I never took much mind to “women’s firsts” (first U.S. female astronaut, first female-owned Indy 500 team, those sorts of things), even though they all happened in my lifetime. I never took much mind, that is, until I became the parent of a girl. Then, as newscasters announced, “Katie Couric is the first woman to anchor the national evening news”, I started to take notice.
It never occurred to me that my daughter would face gender barriers or glass ceilings. Wasn’t that all taken care of in the ’60s and ’70s? Why no, no it wasn’t. Now that it’s my daughter we’re talking about, I am suddenly more interested in making sure that women are educated the same, treated the same, and paid the same as their male counterparts.
I also have a desire to support women in a way that wasn’t as concrete as before. When we moved to this area, we signed up for a doctor, dentist and optometrist (thank you, husband’s job that provides killer insurance). Our doctor is male, but his physician’s assistant is female, as are the rest of the members of his staff. Our dentist is female, and she works alongside a male dentist, and hygienists of both genders. Our optometrist is female, and she employs both male and female opticians in her office. We know female business owners, female educators, and female editors. Knowing women in a variety of fields was never something I strived for, until I had a daughter. Now I’m conscious of mentioning their careers to my daughter, so she can see that women can do anything.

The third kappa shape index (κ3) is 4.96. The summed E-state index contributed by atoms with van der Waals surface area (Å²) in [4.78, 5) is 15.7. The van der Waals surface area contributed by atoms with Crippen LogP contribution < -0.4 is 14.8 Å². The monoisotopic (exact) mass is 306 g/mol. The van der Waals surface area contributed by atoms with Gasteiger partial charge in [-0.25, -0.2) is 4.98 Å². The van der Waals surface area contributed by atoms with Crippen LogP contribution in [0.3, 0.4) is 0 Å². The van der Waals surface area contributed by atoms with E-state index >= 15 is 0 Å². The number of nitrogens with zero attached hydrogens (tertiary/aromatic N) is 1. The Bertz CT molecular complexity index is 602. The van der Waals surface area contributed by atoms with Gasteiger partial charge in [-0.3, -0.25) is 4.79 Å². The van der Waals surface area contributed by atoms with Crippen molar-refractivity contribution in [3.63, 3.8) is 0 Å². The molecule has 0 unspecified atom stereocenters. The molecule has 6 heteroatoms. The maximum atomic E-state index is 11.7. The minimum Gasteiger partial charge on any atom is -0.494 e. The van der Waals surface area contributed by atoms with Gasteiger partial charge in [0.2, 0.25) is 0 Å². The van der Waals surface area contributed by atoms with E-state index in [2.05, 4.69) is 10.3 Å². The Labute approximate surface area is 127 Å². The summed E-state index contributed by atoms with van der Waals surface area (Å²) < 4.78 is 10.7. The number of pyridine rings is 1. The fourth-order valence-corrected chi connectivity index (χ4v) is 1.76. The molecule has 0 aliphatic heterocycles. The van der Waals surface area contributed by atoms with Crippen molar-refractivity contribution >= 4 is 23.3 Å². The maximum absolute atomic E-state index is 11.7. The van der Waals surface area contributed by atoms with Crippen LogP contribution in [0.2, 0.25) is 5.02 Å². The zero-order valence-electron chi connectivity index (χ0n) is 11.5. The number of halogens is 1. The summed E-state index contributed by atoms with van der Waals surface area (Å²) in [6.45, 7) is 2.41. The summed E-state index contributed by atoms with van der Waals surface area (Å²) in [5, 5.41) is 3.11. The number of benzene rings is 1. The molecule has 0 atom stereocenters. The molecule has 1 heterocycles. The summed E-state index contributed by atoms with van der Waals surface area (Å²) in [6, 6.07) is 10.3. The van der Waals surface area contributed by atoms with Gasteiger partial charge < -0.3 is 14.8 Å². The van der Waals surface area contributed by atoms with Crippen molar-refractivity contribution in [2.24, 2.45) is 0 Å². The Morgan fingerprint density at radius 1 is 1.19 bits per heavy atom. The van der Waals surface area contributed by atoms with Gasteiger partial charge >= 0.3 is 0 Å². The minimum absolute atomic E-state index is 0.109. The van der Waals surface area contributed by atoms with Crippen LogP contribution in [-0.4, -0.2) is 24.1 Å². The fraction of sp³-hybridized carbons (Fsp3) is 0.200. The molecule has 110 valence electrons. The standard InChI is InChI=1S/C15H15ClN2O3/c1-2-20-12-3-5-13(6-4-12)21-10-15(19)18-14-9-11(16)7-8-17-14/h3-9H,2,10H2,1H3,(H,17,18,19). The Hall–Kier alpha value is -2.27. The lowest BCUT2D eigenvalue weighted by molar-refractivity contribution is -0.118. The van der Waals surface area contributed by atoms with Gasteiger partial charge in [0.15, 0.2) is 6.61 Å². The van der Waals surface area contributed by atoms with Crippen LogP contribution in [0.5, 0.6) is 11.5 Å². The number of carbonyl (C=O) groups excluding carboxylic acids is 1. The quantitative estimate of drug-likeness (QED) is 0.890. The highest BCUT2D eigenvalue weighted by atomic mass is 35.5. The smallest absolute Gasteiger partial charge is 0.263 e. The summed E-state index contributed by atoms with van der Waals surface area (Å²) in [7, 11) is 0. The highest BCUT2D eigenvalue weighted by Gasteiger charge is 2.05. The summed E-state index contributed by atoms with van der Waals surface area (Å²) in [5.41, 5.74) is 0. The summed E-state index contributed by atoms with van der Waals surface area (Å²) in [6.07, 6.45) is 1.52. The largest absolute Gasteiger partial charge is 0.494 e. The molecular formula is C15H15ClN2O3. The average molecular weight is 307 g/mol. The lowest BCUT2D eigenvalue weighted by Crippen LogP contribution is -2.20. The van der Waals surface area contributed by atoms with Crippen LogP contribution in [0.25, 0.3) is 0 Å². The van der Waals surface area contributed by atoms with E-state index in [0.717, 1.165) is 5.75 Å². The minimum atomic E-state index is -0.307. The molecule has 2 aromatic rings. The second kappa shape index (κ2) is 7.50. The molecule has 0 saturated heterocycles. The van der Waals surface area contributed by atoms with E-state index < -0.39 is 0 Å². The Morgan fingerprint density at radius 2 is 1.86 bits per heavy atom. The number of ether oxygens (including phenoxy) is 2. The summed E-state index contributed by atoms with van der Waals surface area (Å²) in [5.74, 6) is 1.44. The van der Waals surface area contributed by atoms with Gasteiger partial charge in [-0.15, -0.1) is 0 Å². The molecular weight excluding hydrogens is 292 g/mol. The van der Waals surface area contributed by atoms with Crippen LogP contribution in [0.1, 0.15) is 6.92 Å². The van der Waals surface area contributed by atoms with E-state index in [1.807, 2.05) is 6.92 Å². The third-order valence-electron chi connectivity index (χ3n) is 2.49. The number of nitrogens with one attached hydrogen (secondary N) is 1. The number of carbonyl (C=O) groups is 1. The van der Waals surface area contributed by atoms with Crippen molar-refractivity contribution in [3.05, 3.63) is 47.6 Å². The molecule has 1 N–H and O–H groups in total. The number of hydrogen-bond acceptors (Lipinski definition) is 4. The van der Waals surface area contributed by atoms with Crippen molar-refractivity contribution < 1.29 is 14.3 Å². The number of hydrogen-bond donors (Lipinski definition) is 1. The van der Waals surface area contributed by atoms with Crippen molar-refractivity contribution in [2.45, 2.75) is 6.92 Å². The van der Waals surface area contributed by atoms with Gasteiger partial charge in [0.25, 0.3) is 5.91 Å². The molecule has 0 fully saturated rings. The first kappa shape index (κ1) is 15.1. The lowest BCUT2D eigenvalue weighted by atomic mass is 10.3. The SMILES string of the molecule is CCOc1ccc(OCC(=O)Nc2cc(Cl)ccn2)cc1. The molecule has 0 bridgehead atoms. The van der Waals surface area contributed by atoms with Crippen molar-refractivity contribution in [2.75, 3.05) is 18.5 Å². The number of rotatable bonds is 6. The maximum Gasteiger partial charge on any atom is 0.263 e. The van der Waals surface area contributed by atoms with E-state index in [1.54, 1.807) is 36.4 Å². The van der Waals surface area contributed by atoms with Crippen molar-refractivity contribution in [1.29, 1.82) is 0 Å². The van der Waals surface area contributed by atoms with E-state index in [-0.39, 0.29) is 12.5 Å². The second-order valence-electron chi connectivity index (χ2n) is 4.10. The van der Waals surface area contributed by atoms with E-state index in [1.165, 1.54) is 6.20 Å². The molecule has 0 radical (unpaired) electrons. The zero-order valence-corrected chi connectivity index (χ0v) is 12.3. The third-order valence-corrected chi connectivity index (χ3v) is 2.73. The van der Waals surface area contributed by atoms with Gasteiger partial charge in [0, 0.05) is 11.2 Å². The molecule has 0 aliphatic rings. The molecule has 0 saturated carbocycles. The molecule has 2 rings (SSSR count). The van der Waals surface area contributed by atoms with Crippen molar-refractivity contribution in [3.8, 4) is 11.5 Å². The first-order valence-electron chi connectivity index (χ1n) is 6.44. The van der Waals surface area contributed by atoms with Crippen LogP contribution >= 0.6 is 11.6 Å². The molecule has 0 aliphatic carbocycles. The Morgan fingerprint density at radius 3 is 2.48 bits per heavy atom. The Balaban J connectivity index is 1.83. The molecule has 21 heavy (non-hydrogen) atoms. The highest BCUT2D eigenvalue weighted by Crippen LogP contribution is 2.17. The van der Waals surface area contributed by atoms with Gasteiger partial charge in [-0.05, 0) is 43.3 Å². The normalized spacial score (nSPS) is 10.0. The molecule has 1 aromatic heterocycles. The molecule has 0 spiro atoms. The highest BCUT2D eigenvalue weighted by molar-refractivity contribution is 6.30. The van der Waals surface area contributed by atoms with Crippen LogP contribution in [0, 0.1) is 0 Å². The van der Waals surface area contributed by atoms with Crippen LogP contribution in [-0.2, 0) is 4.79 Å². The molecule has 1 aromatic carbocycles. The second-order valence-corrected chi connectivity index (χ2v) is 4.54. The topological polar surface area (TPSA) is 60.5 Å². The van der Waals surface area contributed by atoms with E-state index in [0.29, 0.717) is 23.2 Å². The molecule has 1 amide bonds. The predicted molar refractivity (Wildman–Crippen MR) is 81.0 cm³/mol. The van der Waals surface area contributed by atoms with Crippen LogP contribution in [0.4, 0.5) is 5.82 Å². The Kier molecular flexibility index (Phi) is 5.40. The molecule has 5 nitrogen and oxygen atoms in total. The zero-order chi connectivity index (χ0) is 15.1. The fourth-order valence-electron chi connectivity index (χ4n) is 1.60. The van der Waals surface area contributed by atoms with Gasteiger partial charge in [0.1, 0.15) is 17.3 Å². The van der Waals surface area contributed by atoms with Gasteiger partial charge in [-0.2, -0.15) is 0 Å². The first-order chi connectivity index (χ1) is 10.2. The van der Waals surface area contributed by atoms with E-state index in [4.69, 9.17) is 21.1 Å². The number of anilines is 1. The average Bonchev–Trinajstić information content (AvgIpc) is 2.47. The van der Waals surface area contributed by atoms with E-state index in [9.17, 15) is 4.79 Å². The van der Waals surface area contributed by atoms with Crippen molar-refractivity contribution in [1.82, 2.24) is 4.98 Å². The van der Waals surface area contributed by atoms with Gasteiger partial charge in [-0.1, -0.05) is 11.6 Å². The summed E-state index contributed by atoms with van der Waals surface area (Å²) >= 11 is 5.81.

I am hopeful that as she comes of age, women will advance in government on a federal level, past the position of Secretary of State and straight into the Oval Office. That women in Congress will come even more common. That there are more than two or three women in professional racing (we live in Indy, so she is a HUGE fan of Danica Patrick; I wish she had more women to choose from). That she really does grow up choosing a career based on her interests, not on gender stereotypes.
Ok — women — what were the messages you received growing up? What are the messages you’re sending to your daughters, nieces, and young friends?